Connected communities – from local to global

Connected communities – from local to global
Simon Harvey

What does a connected community look like, feel like, function like? We don’t need to look far afield for a model!  

Our Neighbourhood House in Kensington (KNH) has recently been recognised in the community section of The Melbourne Awards – such a well-deserved award for the work that KNH does helping diverse people to connect and have a sense of belonging in the community.

Communities that have experienced floods and fires have found out some “home truths” in relation to neighbourhood connection and community consciousness. You’d have to say that they have found out the hard way. Anecdotally, however, it would seem that the bitter experiences in the fires and floods have been mixed with stories of heroic support and solidarity. 

 

To a great extent that is what “connected communities” are about – coming together and supporting one another in a challenge. In Kensington and North Melbourne our community spirit has not been so severely tested. So far, we have escaped the kind of community catastrophes experienced in Lismore or Mallacoota. 

 

At the Kensington Association over the years we have learnt a little about community solidarity. We know, for example, when there is a cause around which to coalesce, the community responds, and our active membership jumps in the face of significant threats to community wellbeing. There is a feeling that something worthwhile is achievable.

But … hang on! I seem to be looking at reactive, defensive, or deficit solidarity! What about proactive or positive solidarity? Are there such issues that would be strong or important enough to evoke a kind of “crusade” in our communities? I’m talking about collective action. We know there is strength in numbers – the brave Iranian women know all about that! 

So, I’m asking myself, in contemporary Kensington (and North Melbourne or Flemington), what cause, issue, or initiative would garner crusade-like support? Or perhaps a sense of solidarity is only possible when confronted with an emergency? Expressed in another way, can we experience connectedness only with “our backs to the wall”?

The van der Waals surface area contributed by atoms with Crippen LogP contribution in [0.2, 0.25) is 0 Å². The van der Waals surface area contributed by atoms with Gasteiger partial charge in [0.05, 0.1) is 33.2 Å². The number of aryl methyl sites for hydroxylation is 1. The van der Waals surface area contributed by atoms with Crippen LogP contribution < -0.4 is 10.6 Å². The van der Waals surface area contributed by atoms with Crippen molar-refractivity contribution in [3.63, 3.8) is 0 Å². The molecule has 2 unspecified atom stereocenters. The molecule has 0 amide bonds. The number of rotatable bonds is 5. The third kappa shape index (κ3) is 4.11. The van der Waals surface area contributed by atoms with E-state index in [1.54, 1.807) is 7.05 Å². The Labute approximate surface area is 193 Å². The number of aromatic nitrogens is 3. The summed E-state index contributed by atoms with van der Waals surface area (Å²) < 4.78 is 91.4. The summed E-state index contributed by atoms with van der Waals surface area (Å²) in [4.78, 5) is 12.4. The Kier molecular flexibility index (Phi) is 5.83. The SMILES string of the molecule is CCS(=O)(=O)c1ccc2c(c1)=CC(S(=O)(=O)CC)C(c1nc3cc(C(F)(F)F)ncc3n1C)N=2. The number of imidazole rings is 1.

Try out these in your own thinking; in a sense both would be “deficit” and “proactive”, but not “emergency” scenarios. If we decided that community-wide access to affordable childcare was something we really valued, would you join a crusade for that? If we decided that our local precinct should have a community battery, would you campaign for that?

 

I know there are general community issues that a clear majority of the community would support – I’m thinking of things like community open space or real access to affordable housing. However, people make judgements; before they join a campaign, they ask themselves whether the cause is realistic or achievable. Very often time is the operative factor. An objective that has wide community support might only be achievable incrementally and require a long-term strategy to realise. When we face elections, and have to decide who we will vote for, in a way, on an individual basis, we “join a campaign” (i.e., we vote for a particular party) in order to realise something that we value.

 

Moving from local to global, I hope are we on the cusp of experiencing something unique, namely, a scenario or cause (which transitions from a deficit, to an emergency, to something proactive and positive) around which there is international community solidarity and support. 

In his opening address to COP27 the United Nations Secretary General Antonio Guterres didn’t mince words as he made his call. “We are in the fight of our lives and losing. Greenhouse gas emissions keep growing, global temperatures keep rising, and our planet is fast approaching tipping points that will make climate chaos irreversible. We are on a highway to climate hell with our foot still on the accelerator”.

The “crusade” or “campaign” is clear – it is a fight to save something we value, our lives and our planet. The questions are: how connected is our international community and how many or us believe the objective is realistic or achievable? •

John Buncle

John Buncle

February 14th, 2024 - Felicity Jack
Like us on Facebook